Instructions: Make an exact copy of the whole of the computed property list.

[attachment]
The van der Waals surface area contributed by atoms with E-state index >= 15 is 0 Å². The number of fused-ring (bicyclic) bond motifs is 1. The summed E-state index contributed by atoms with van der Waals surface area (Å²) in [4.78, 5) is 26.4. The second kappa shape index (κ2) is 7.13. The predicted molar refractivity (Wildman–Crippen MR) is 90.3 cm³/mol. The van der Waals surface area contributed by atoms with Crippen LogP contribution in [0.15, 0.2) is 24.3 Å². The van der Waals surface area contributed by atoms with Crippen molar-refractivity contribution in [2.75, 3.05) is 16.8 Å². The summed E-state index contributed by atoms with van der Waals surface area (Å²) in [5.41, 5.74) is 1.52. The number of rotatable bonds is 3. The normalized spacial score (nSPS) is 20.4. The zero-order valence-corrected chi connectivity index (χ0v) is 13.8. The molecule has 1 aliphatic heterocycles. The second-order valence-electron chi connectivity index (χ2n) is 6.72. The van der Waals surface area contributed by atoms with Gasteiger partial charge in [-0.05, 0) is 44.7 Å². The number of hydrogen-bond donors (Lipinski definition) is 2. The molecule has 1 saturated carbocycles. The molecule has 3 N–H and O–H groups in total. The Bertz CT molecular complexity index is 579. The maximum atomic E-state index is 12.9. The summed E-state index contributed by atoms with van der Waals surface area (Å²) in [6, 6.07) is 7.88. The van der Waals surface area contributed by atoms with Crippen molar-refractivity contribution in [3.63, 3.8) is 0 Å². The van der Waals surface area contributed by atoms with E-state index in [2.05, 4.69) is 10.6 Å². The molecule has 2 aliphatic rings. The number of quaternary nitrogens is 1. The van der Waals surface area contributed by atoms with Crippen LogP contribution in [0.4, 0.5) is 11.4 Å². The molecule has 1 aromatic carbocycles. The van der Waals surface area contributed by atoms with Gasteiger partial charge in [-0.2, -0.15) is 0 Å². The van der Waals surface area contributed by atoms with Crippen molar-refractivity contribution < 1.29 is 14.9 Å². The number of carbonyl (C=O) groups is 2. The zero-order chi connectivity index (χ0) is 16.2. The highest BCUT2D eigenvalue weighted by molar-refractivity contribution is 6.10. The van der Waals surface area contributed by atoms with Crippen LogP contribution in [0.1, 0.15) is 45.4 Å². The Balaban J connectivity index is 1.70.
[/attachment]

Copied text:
The van der Waals surface area contributed by atoms with E-state index >= 15 is 0 Å². The number of fused-ring (bicyclic) bond motifs is 1. The summed E-state index contributed by atoms with van der Waals surface area (Å²) in [4.78, 5) is 26.4. The second kappa shape index (κ2) is 7.13. The predicted molar refractivity (Wildman–Crippen MR) is 90.3 cm³/mol. The van der Waals surface area contributed by atoms with Crippen LogP contribution in [0.15, 0.2) is 24.3 Å². The van der Waals surface area contributed by atoms with Crippen molar-refractivity contribution in [2.75, 3.05) is 16.8 Å². The summed E-state index contributed by atoms with van der Waals surface area (Å²) in [5.41, 5.74) is 1.52. The number of rotatable bonds is 3. The normalized spacial score (nSPS) is 20.4. The zero-order valence-corrected chi connectivity index (χ0v) is 13.8. The molecule has 1 aliphatic heterocycles. The second-order valence-electron chi connectivity index (χ2n) is 6.72. The van der Waals surface area contributed by atoms with Gasteiger partial charge in [-0.05, 0) is 44.7 Å². The number of hydrogen-bond donors (Lipinski definition) is 2. The molecule has 1 saturated carbocycles. The molecule has 3 N–H and O–H groups in total. The Bertz CT molecular complexity index is 579. The maximum atomic E-state index is 12.9. The summed E-state index contributed by atoms with van der Waals surface area (Å²) in [6, 6.07) is 7.88. The van der Waals surface area contributed by atoms with Crippen molar-refractivity contribution in [3.63, 3.8) is 0 Å². The van der Waals surface area contributed by atoms with E-state index in [2.05, 4.69) is 10.6 Å². The molecule has 2 aliphatic rings. The number of quaternary nitrogens is 1. The van der Waals surface area contributed by atoms with Crippen LogP contribution in [0.4, 0.5) is 11.4 Å². The molecule has 1 aromatic carbocycles. The van der Waals surface area contributed by atoms with Gasteiger partial charge in [-0.2, -0.15) is 0 Å². The van der Waals surface area contributed by atoms with Crippen molar-refractivity contribution < 1.29 is 14.9 Å². The number of carbonyl (C=O) groups is 2. The zero-order chi connectivity index (χ0) is 16.2. The highest BCUT2D eigenvalue weighted by molar-refractivity contribution is 6.10. The van der Waals surface area contributed by atoms with Crippen LogP contribution in [0.1, 0.15) is 45.4 Å². The Balaban J connectivity index is 1.70.